Tiny Tricia

My journey to a tinier me.

Filtering by Tag: minimalism

7 Things I Enjoy About Living in a Small Space

For a year and a half now, I've lived in a 350SF apartment. I've lived in small spaces in the past as well—here's why I actually prefer them to larger spaces!

  • Wireless headphones work. My bluetooth headphones work anywhere in my home while my phone stays in one spot to charge.
  • Cleaning is minimal. I basically vacuum a 5'x7' rug once a month and dust a few surfaces with a Swiffer wipe. Boom.
  • Galley kitchens rule. I love cooking and have found galley kitchens to be way more efficient than kitchens with a lot of square footage. Just turn around and keep working.
  • Decluttering is manageable. When all your stuff is... stuffed... into a small space, you have extra incentive to declutter ASAP. And you also feel the benefit of it right away!
  • Decorating is simple. I have one room to pull together. Since I don't particularly excel at interior decorating, I like that I don't have to figure out more furniture and window treatments.
  • Feeling alone (in a good way). This is ridiculous but big empty houses make me run replays of daytime murder investigation features. So I like being able to see that there aren't any strangers hiding in my hallway. Cuz I don't have one.
  • Finding stuff is easy. There are only so many places I can leave my phone in my small home. But if I somehow lose it, I will hear it anywhere, even on vibrate.

Ultimately a lot of what I like about living in a smaller space has to do with being relentless about only keeping things I really like. It's a way of living that requires more thoughtfulness, and owning less has honestly brought a lot more contentment into my life.

The Millenial's Guide to Living Tiny

Hello, fellow millenials. Lovers of subscribing instead of owning, experiences instead of things, animated GIFs instead of words. Welcome to your guide to living a badass tiny life.

Automate your house supplies.

Are you really going to try out a new toothpaste brand any time soon? Amazon Subscribe & Save (or their fancier new "Dash" button) was made for the mundane. Stop wasting energy remembering to buy, making a trip to get, and schlepping home the 16-pack of toilet paper every month and go the set-it-and-forget it route.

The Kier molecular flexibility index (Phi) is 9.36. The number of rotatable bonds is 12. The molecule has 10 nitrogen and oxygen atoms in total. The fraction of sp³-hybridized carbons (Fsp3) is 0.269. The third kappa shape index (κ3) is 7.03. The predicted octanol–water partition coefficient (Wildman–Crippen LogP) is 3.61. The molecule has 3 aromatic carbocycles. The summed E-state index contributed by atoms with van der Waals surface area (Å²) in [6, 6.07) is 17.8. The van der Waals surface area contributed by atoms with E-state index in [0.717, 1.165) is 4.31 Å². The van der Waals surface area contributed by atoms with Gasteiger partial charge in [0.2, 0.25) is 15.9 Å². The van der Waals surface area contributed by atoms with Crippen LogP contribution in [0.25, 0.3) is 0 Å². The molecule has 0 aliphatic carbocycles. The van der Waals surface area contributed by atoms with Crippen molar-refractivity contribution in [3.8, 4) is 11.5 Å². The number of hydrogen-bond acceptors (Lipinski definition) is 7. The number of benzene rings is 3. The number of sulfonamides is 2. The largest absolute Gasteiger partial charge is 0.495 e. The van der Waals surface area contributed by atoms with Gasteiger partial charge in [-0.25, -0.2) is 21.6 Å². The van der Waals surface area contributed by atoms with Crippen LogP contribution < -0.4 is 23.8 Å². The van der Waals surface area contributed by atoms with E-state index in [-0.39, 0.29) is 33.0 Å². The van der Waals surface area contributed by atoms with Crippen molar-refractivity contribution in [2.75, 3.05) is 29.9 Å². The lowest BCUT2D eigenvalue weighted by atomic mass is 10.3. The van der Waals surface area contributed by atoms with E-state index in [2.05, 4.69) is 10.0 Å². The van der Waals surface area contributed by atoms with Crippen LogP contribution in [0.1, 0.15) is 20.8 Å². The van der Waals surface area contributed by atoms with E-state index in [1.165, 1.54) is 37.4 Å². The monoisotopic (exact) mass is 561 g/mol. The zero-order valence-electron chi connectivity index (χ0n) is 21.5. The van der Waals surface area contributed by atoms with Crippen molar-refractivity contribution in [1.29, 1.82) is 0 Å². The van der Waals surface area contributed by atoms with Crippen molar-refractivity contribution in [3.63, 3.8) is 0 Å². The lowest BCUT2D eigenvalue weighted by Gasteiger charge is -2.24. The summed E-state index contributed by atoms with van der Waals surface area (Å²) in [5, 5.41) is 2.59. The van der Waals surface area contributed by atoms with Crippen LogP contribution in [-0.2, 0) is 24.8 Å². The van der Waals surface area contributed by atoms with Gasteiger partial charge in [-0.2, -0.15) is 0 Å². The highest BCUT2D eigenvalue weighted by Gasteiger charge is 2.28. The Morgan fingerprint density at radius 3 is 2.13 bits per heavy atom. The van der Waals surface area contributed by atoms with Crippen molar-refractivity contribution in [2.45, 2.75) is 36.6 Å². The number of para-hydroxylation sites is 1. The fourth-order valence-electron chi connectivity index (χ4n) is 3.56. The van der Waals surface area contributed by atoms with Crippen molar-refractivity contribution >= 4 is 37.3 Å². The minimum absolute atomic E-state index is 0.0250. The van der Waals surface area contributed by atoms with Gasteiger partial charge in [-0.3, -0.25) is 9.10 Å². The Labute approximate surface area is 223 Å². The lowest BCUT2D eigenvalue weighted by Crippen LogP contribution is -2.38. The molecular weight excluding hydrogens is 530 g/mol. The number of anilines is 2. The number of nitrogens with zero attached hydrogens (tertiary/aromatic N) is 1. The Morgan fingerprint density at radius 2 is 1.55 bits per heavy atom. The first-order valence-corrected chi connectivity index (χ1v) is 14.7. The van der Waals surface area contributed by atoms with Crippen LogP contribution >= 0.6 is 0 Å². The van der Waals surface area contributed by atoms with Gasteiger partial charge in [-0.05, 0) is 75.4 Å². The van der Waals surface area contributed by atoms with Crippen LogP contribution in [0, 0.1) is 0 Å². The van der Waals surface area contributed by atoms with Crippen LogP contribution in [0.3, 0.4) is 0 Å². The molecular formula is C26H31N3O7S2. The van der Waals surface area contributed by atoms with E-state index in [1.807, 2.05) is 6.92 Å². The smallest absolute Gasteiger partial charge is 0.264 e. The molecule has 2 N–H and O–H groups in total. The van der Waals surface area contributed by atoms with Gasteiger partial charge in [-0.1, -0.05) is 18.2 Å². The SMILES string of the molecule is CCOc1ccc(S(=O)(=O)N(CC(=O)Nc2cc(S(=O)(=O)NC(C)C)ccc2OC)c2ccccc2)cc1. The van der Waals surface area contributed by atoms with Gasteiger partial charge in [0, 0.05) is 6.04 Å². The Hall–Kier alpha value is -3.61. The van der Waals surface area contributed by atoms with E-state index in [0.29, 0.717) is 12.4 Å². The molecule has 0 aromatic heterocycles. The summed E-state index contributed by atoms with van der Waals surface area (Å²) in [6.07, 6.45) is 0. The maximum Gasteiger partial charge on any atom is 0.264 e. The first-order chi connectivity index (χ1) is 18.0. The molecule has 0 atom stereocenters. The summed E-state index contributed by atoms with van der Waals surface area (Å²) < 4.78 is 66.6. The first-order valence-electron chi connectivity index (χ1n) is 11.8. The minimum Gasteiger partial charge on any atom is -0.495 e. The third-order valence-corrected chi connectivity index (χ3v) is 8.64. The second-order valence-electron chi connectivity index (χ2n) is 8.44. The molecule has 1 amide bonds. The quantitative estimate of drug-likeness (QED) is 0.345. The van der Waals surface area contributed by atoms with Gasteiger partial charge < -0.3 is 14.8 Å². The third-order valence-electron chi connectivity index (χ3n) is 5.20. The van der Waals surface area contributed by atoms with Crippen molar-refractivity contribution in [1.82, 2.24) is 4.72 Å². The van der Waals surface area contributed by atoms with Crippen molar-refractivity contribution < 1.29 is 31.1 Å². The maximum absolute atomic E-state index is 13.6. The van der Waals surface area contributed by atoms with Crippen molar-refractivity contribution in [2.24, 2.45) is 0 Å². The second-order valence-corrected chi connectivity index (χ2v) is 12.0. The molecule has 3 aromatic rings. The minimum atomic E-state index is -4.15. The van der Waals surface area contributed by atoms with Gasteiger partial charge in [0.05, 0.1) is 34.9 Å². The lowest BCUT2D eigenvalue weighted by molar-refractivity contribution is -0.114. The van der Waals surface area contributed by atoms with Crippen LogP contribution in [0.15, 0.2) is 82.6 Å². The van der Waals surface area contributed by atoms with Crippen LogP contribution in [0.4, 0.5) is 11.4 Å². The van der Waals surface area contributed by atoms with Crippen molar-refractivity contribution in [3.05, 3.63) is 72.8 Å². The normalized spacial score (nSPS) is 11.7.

When you figure out the right cadence for these items in your life, you'll be cutting down on errands, making sure you always have the right amount available in a limited space, and saving money.

Bonus: PillPack is an amazing way to just-in-time your regular medicine needs.

Clean up your papertrail.

The PaperKarma app may be one of my favorite downloads of 2014. It's been a wildly successful (and simple) way to almost completely eliminate unwanted mail from my life.

And if you haven't switched all of your bills to paperless billing, get on that. I tossed pounds of credit card statements and receipts dating back to 2009 in my company's secure shredding bin.

No one needs that many jewel cases.

If for some reason you can't bring yourself to rip you CDs and DVDs then donate them to the public library, at least get rid of all those bulky cases and put the discs in a binder until you catch up to 2015.

But seriously, this is why we have external hard-drives, da cloud, and every flavor of streaming service known to man. 

Enjoy it—or let someone else enjoy it.

You know how when little kids hoard toys just so other kids can't play with them? You're probably doing that.

This is actually a really fun problem to deal with—when you go looking for things with this mindset, you'll find yourself enjoying more of your stuff (burn those fancy candles already!) or actually finding your house filled only with objects you really love.

Choose experiences over things.

I work for a company that's all-in on the idea that experiences are superior to possessions—at Eventbrite we call this the experience economy, and millenials are rocking it. I would much rather do something I've never done before and build memories with others than simply receive an object as a gift.

And in cutting down my possessions, I can attest that gifts carry the most guilt—so please, no more stuff.

 

More than our parents' generation, I'm excited by the idea that success no longer needs to be showcased through impressive possessions. I don't need an impressive TV or radio or massive DVD collection—I have access to everything I need on my computer and phone. 

Ownership fuels classism and it's increasingly unnecessary. Instead, common technology has allowed us to shrink our lives—and I intend to enjoy it.